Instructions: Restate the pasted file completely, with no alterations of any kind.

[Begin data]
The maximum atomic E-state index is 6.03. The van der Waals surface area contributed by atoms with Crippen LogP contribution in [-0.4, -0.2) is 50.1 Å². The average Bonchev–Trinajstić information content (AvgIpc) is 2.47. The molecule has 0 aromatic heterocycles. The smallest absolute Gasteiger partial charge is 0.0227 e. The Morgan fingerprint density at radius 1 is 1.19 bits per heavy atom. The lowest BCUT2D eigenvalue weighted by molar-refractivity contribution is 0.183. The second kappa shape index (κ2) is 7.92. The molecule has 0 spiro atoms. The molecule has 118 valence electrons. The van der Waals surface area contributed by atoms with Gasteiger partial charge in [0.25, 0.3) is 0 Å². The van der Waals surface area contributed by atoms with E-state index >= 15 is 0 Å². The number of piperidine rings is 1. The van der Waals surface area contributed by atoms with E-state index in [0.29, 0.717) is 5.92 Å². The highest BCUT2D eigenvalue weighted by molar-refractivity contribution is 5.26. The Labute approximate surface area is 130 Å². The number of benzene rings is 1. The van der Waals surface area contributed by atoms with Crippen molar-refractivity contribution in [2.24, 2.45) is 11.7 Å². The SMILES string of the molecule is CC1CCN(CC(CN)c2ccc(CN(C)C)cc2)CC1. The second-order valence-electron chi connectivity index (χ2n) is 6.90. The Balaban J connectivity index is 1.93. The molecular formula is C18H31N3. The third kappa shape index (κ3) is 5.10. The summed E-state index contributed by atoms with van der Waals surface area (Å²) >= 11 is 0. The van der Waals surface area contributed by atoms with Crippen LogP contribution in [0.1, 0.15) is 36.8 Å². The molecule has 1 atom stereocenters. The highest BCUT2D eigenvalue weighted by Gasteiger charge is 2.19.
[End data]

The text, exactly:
The maximum atomic E-state index is 6.03. The van der Waals surface area contributed by atoms with Crippen LogP contribution in [-0.4, -0.2) is 50.1 Å². The average Bonchev–Trinajstić information content (AvgIpc) is 2.47. The molecule has 0 aromatic heterocycles. The smallest absolute Gasteiger partial charge is 0.0227 e. The Morgan fingerprint density at radius 1 is 1.19 bits per heavy atom. The lowest BCUT2D eigenvalue weighted by molar-refractivity contribution is 0.183. The second kappa shape index (κ2) is 7.92. The molecule has 0 spiro atoms. The molecule has 118 valence electrons. The van der Waals surface area contributed by atoms with Gasteiger partial charge in [0.25, 0.3) is 0 Å². The van der Waals surface area contributed by atoms with E-state index >= 15 is 0 Å². The number of piperidine rings is 1. The van der Waals surface area contributed by atoms with E-state index in [0.29, 0.717) is 5.92 Å². The highest BCUT2D eigenvalue weighted by molar-refractivity contribution is 5.26. The Labute approximate surface area is 130 Å². The number of benzene rings is 1. The van der Waals surface area contributed by atoms with Crippen molar-refractivity contribution in [2.24, 2.45) is 11.7 Å². The SMILES string of the molecule is CC1CCN(CC(CN)c2ccc(CN(C)C)cc2)CC1. The second-order valence-electron chi connectivity index (χ2n) is 6.90. The Balaban J connectivity index is 1.93. The molecular formula is C18H31N3. The third kappa shape index (κ3) is 5.10. The summed E-state index contributed by atoms with van der Waals surface area (Å²) >= 11 is 0. The van der Waals surface area contributed by atoms with Crippen LogP contribution in [0.1, 0.15) is 36.8 Å². The molecule has 1 atom stereocenters. The highest BCUT2D eigenvalue weighted by Gasteiger charge is 2.19.